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Release Your Diaphragm Fascia – Free Your Ribs, Breathe Easier, Help Your Liver, Lungs and Stomach

Get ready my friend! If you’re willing to summon a little gumption and grit in order to try this powerful at home technique, you just might start breathing easier, free your rib cage from your diaphragm fascia (which means improved thoracic mobility, at least distally or at the lower end) and help some of your most important organs move better and receive blood and nerve communication. 

I’m teaching you one simple way to release your diaphragm fascia at home. 

For the best results, PLEASE watch the video demo in combination with reading the following about WHY to do this and HOW to do it safely. 

WHY should you release your diaphragm fascia?

First of all, let’s talk about some anatomy. 

While the focus here is on the diaphragm fascia (so you can breathe better), what we’re actually going after here is the fascial JUNCTION at the lower ribs. To read more about how important fascial functions are, click here to watch a video I made for you on this (it’ll help you get the MOST out of all your fascia release efforts, not just this one). 

The fascial junction along the front (anterior) of your 12th ribs (left and right) include the fascia wrapping the ribs, sternum, the diaphragm fascia, potentially some lung fascia, liver fascia (on the right), stomach and spleen fascia (on the left); we’re also contacting the linea alba, rectus abdominis, internal obliques and maybe even the transverse abdominis fascia; not to mention the fascia wrapping the many arteries and nerves here. I mean – wow!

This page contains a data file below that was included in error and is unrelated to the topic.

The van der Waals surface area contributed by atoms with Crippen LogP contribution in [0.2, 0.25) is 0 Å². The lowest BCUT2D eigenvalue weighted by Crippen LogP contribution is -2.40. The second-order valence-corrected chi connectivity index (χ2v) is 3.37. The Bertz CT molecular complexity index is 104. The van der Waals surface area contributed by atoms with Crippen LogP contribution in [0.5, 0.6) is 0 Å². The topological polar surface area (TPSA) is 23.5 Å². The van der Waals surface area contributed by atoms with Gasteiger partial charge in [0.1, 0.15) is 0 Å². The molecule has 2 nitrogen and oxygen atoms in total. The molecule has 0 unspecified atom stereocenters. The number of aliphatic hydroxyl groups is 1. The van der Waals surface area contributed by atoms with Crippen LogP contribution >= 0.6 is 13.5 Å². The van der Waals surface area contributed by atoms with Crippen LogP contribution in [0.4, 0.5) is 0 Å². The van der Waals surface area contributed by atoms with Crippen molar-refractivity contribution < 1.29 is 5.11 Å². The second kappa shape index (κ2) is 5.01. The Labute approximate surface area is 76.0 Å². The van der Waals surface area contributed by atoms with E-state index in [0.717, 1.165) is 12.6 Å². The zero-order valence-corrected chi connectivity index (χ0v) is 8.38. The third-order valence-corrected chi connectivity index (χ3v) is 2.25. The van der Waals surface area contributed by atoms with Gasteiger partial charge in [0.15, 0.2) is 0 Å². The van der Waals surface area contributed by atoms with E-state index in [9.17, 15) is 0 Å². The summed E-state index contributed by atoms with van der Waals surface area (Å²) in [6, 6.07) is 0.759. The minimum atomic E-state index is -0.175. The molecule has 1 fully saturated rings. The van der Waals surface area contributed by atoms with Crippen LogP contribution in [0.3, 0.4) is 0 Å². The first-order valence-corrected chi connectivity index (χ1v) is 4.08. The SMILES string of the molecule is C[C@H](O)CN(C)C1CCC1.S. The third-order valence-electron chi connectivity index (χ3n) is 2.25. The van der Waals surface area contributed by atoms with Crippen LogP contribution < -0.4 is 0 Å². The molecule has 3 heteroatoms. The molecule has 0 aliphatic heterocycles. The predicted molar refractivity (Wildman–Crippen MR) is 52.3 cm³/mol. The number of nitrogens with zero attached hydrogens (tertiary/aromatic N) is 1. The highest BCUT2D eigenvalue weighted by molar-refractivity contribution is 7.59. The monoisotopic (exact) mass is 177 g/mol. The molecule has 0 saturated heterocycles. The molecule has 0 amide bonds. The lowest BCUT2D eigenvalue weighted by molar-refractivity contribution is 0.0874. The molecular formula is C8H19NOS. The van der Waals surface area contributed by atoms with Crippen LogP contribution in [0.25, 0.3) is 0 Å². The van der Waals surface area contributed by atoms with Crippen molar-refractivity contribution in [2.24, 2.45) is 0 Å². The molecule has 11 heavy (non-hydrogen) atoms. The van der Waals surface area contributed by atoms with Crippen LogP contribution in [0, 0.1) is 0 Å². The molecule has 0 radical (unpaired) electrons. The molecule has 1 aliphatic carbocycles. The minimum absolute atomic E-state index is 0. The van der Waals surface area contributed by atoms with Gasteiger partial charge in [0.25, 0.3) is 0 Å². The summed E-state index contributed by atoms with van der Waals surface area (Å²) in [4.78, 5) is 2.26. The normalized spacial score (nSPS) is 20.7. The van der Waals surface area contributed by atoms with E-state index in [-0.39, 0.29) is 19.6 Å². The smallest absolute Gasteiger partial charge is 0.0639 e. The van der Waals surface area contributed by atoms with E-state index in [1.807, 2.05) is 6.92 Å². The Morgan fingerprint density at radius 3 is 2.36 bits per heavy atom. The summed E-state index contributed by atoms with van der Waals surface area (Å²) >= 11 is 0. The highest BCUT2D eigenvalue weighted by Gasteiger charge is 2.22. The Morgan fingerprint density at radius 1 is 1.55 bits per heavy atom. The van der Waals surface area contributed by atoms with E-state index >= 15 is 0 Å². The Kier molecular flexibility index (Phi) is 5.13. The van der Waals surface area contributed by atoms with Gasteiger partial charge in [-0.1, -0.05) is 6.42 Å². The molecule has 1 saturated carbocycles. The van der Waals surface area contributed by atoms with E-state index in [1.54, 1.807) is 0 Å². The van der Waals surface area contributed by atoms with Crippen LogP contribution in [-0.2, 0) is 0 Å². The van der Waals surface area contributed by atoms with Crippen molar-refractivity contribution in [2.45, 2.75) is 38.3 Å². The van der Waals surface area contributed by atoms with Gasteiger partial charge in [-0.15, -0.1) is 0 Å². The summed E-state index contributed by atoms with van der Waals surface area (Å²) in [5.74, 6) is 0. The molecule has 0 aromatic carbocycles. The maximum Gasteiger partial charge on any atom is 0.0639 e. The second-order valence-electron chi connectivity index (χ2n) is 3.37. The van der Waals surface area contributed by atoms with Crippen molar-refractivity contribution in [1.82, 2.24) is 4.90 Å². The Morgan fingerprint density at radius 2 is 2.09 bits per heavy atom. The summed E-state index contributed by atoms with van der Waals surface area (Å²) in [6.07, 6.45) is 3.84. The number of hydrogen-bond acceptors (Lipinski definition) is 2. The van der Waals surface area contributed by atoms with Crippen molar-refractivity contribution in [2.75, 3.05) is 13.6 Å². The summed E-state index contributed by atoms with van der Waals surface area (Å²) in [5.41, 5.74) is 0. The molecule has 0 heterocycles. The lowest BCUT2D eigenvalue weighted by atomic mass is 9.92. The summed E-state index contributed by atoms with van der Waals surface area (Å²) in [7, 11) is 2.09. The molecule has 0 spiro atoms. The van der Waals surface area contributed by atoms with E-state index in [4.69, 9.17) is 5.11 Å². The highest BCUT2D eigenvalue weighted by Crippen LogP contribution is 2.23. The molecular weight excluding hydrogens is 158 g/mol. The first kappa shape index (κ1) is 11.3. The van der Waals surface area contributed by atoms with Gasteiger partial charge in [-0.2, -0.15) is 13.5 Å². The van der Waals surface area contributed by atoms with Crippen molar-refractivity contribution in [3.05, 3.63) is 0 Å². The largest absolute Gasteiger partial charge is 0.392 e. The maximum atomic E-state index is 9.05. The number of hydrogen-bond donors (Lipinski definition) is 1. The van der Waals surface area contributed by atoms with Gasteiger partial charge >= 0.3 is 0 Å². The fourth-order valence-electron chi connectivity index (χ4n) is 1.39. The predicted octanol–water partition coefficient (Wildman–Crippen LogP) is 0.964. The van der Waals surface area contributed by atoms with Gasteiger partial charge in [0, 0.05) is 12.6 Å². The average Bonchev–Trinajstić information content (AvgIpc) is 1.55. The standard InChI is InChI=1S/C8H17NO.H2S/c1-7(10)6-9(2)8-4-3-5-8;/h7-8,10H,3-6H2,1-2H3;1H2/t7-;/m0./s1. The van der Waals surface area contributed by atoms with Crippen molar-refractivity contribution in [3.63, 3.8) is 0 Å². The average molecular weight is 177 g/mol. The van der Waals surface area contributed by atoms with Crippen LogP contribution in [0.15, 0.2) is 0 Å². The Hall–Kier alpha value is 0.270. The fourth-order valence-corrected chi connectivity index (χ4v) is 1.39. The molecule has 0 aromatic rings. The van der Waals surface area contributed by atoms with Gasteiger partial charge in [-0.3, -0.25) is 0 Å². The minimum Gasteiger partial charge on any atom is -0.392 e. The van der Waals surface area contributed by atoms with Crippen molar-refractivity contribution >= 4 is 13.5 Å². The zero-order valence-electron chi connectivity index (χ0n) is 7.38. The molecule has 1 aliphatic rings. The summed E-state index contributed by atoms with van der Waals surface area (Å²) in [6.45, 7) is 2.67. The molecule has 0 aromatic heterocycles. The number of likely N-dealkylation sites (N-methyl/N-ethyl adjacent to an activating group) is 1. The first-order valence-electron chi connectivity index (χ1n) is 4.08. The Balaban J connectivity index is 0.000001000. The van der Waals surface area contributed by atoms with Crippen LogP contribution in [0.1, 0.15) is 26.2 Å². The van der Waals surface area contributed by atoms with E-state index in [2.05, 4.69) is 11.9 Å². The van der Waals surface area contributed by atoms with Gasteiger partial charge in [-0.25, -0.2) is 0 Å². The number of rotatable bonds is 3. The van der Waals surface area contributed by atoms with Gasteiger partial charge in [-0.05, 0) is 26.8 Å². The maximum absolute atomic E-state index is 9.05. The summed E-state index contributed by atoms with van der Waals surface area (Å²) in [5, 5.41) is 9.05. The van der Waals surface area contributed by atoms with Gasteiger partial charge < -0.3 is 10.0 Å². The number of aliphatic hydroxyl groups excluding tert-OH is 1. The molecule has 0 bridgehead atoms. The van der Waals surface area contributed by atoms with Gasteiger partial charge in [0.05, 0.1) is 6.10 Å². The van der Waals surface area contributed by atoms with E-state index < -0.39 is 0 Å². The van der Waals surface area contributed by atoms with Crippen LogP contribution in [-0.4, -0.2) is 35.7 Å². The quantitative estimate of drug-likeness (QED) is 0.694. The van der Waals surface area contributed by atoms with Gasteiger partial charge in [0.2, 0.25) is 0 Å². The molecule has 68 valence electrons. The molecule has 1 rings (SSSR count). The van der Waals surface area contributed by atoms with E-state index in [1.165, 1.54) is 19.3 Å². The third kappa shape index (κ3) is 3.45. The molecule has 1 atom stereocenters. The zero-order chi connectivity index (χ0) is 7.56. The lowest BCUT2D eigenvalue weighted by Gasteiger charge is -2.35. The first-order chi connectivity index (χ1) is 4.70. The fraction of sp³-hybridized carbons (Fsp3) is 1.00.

There’s just SO MUCH fascia here.

Since fascial junctions get the most congested, that means this is one of the richest areas for exploration and feeling better in your body.


Use this fascia release technique to experience:

  • Better breathing – your ribs will expand and contract with less effort and more fluidity. 
  • Improved mobility in your thoracic region – if your ribs are stuck to your liver and stomach fascia or your diaphragm fascia, you won’t be breathing or moving well here since all that fascia is tacked down instead of fluid and mobile.
  • Improved liver, stomach, spleen and lung function – these organs need fresh blood and good nerve communication, in addition to needing good mobility. 
  • Conscious awareness of the state of your liver and stomach/spleen – if these areas are particularly tender, it indicates unhealthy tissue which might be due to toxicity or stressed organs. Please consult a doctor if you think anything serious is going on. This isn’t meant to replace medical evaluations or act as a diagnostics tool, but it could alert you to something important.
  • Better vagal nerve tone and nerve communication between your gut and brain – the primary nerve communicating to your brain from your gut is the vagus nerve, which runs near where we’re working and could perform better with more blood and space, which fascia release provides. 

How to get the most out of this technique:

  1. USE CAUTION – please be careful doing this! Please go slowly, and if you ever question what you’re doing or wonder if it’s safe, stop and consult a professional (such as a Myan abdominal massage therapist or anyone that has been trained to do visceral manipulation). 
  2. Use the PADS of your fingertips as your primary tool. DON’T use your finger TIPS, which could poke an artery/nerve or cause internal distress. Try to create a FLAT surface with your fingers, and use them together as one tool. 
  3. Watch the video for the full demo.
  4. GO SLOWLY – move gently, slowly, with curiosity. Assess first, get to work later. First understand your terrain and create safety for yourself. THEN, you can really dig in and work the area (with intention/gentleness, not aggression please).